Martin S. Bergmann, a psychoanalyst, author and educator who became known to a wide general audience for his unplanned, much-praised role as a philosopher in Woody Allen’s 1989 film, “Crimes and Misdemeanors,” died on Wednesday at his home in Manhattan. He was 100.
His son, Michael, confirmed the death.
At his death, Mr. Bergmann was an adjunct clinical professor of psychology in the postdoctoral program in psychoanalysis and psychotherapy at New York University, where he had taught for many years; he had been scheduled to teach a seminar there next week, Michael Bergmann said.
Mr. Bergmann also maintained a private psychoanalytic practice, although, in a concession to his age, he had scaled it back to about 30 hours a week.
A Freudian known for his erudition — he was the author of scholarly books on love, psychoanalysis, history and religion — Mr. Bergmann landed in “Crimes and Misdemeanors” entirely by chance, through a student of his who happened to know the casting director.
As the student was aware, Mr. Allen was looking for a tweedy, white-haired, European-sounding psychoanalyst to portray Professor Louis Levy, a humanistic philosopher. In the movie, a dark comedy about marriage and its discontents, Mr. Allen plays a filmmaker at work on a documentary about Levy, who is seen only in film clips.
Mr. Bergmann fit the bill. Introduced to Mr. Allen, he answered his searching questions about philosophical matters like love, life and death. Twenty minutes later, as The Philadelphia Inquirer reported in 1989, Mr. Allen told him, “You’ll do.”
Much of Levy’s dialogue in the film was extemporized by Mr. Bergmann along similar philosophical lines.
“Human happiness does not seem to have been included in the design of creation,” Mr. Bergmann, as Levy, says. “It is only we, with our capacity to love, that give meaning to the indifferent universe.”
Mr. Bergmann, whose professional training let him put his finger instantly on the operative question in almost any situation, did wonder why, if Mr. Allen wanted a philosopher, he did not simply cast a philosopher.
“I asked him that question,” Mr. Bergmann told Newsday in 1989. “He didn’t answer.”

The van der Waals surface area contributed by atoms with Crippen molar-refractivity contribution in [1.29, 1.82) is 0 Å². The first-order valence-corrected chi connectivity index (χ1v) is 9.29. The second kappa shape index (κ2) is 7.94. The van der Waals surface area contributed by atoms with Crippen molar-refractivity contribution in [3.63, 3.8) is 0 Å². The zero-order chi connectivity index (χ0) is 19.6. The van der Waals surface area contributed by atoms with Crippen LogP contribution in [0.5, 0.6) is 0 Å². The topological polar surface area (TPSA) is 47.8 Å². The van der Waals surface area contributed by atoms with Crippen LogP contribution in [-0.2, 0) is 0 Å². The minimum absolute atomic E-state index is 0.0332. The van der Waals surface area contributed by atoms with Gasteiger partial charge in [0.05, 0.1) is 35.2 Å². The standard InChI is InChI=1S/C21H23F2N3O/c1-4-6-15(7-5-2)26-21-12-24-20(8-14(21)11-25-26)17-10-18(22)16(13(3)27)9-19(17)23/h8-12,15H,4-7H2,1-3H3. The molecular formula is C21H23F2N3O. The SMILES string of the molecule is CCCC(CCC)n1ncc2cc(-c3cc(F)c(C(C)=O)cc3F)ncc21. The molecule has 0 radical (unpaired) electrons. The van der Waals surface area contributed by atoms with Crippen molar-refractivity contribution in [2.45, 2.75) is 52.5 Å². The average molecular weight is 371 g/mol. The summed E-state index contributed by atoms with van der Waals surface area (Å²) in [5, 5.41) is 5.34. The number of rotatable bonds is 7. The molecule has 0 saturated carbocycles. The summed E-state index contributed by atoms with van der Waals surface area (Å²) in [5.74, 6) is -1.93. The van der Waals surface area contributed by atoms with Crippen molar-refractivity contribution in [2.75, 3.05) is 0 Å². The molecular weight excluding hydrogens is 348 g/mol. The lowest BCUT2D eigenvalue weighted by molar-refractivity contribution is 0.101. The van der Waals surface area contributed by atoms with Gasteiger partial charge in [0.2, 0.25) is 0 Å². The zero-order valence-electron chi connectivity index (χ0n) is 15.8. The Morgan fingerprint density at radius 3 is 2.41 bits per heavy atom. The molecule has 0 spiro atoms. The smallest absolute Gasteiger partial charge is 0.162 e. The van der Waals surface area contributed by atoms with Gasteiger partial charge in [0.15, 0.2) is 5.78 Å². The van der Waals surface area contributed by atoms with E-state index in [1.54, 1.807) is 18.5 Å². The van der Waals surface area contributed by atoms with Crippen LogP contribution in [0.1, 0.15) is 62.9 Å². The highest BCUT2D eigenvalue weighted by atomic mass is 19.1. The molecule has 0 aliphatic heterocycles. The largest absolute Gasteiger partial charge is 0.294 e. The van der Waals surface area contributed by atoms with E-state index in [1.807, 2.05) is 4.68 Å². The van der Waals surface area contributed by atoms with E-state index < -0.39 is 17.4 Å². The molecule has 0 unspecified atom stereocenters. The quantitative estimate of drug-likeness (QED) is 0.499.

Martin Shlomo Bergmann was born in Prague on Feb. 15, 1913. His father, Hugo, was a noted philosopher and an early Zionist; the family moved toPalestine when Martin was 6.
As a young man in the 1930s, Mr. Bergmann was sent by his kibbutz to study agriculture in the United States. He earned bachelor’s and master’s degrees in the field from the University of California, Berkeley.
During this time, Mr. Bergmann’s parents divorced and he chose not to return to Palestine. Already interested in psychology, he began reading Freud while at Berkeley.
During World War II he served stateside in the United States Army, where his duties included administering psychological tests to servicemen. After World War II, he settled in New York, where he received his psychoanalytic training.
His books include “The Anatomy of Loving” (1987), a history of mankind’s struggle, from antiquity to modernity, to understand love; “In the Shadow of Moloch: The Sacrifice of Children and Its Impact on Western Religions” (1992); and several volumes he edited, among them “Generations of the Holocaust” (1982, with Milton E. Jucovy) and “Understanding Dissidence and Controversy in the History of Psychoanalysis” (2004).
Among his many honors is the Distinguished Psychoanalytic Educator Award from the International Federation for Psychoanalytic Education.
On the strength of “Crimes and Misdemeanors” — and perhaps inspired by the cleansing power of psychoanalysis — a maker of washing machines attempted to cast Mr. Bergmann in a television commercial. He declined, his son said.
After an early marriage that ended in divorce, Mr. Bergmann married Maria Vari in 1947. Besides his wife, a psychoanalyst, and his son, a filmmaker, Mr. Bergmann’s survivors include a grandson.
When Mr. Bergmann first saw “Crimes and Misdemeanors,” he received a psychological jolt: at the end of the film, he discovered, Professor Levy commits suicide off camera.
“It was a little bit of a shock,” Mr. Bergmann told The Inquirer in 1989. “It was essential for Woody Allen, to develop the plot. It wasn’t so nice for me. Some of my patients were quite upset.”